...goes a traditional of hymn that is sung at the celebrations of Harvest Festivals in most village churches at this time of year.
A brief photo diary of an autumn weekend (descriptions under the images)
Saturday : a bellringing outing, which meant leaving home early enough to see the sun rising over the hills of home.
We were ringing bells on Dartmoor, and the first stop is Widecombe-in-the-moor. In the summer, crowded with tourists, but today it was quiet and peaceful.
You can stand in the churchyard and see the a tor (Haytor I think) outcropping on the skyline.
This was taken in another Dartmoor village - Lustleigh. Nice light bells with a lovely sound. You felt like you had stepped back in time as the village was hardly touched by this century, nestled in the side of a valley.
On to Dunsford, where their Harvest Festival service was the next day. The sheaf of oats stood proudly at the door.
Opposite the sheaf in the porch, a colourful medley of veg sat on the bench seat.
The flower ladies had skill and I loved the way the ivy twined naturally around the pillars and linked the flowers over the stone arch. We had a chat - in between ringing - to the ladies who were putting the finishing touches to their creations all over the church. They said that there are no younger people coming behind them to learn all this, and as they get older and die off, the art and expertise will be lost in this church.
The next day, Sunday, Youngest Daughter and I planned to make the most of the good weather and climb Golden Cap (in the background above) the highest cliff on the Dorset coast. Much to our surprise the Man Of The House accompanied us. We bought crab sandwiches at Burton Bradstock ("possibly the best crab sandwiches in the world") and took them with us to eat on the summit.
When we reached the top, it was getting misty (and quite autumnal) in the late afternoon and the views along the coast towards Devon were hazy (the direction that I had been the day before). We had climbed 200 metres nearly straight up. I needed to turn back and look at the view quite often (and catching my breath was purely coincidental, you understand!)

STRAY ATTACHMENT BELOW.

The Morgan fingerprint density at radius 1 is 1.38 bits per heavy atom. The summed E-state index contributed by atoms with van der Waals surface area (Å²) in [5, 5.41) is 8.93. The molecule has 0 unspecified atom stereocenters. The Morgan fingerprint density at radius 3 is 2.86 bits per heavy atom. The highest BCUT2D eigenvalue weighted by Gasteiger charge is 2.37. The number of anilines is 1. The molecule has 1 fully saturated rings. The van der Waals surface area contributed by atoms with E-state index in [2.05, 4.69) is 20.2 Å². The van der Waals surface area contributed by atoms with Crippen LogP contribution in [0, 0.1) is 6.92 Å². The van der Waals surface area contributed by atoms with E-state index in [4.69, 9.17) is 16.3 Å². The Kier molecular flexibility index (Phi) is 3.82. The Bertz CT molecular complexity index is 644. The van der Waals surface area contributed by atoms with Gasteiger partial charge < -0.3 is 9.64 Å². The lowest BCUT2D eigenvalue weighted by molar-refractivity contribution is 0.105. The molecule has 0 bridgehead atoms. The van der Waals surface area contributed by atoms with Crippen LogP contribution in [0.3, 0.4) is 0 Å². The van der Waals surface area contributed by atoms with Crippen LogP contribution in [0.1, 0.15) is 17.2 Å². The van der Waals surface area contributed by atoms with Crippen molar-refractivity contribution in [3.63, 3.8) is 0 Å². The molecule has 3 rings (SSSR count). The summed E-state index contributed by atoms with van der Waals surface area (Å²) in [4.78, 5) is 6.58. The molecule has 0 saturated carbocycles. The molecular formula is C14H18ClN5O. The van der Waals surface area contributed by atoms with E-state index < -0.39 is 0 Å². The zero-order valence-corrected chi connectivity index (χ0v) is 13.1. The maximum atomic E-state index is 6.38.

A convenient gate to lean on, and admire the view out to sea.
Blackberries are always welcome snacks along the way, but these were taking their time ripening.
Youngest Daughter leads the way, what a relief to being going downhill now.
I have an idea that these are definitely NOT edible, but a wonderfully twined garland.
That evening it was the Harvest Home in our own village and these two baskets had been brought along (by the same person) to decorate not the church but........
...the village hall ! Its such a change from the formal service in a cold church, this must be more like the celebrations of old times - meeting friends and neighbours around a table, offering some prayers of thanks for a good harvest and also for a good lifestyle of plenty when many around the world have so little. I think more people turn up when its not in church. We ate a simple "ploughman's lunch" of bread, cheese and pickle and had an auction of garden produce (inflated prices of course, as the proceeds went to a charity to buy a cow for a third world family, and to send boxes of food to Eastern Europe where times are hard.
The trees are turning colour more now, and there are hints of golds and yellows, but the only reds around the house are the Virginia Creeper that looks so good against the flint. I am standing outside the patio door looking up at the gutter!
And the very last sweet pea is red too, and I just had to catch the droplets of rain.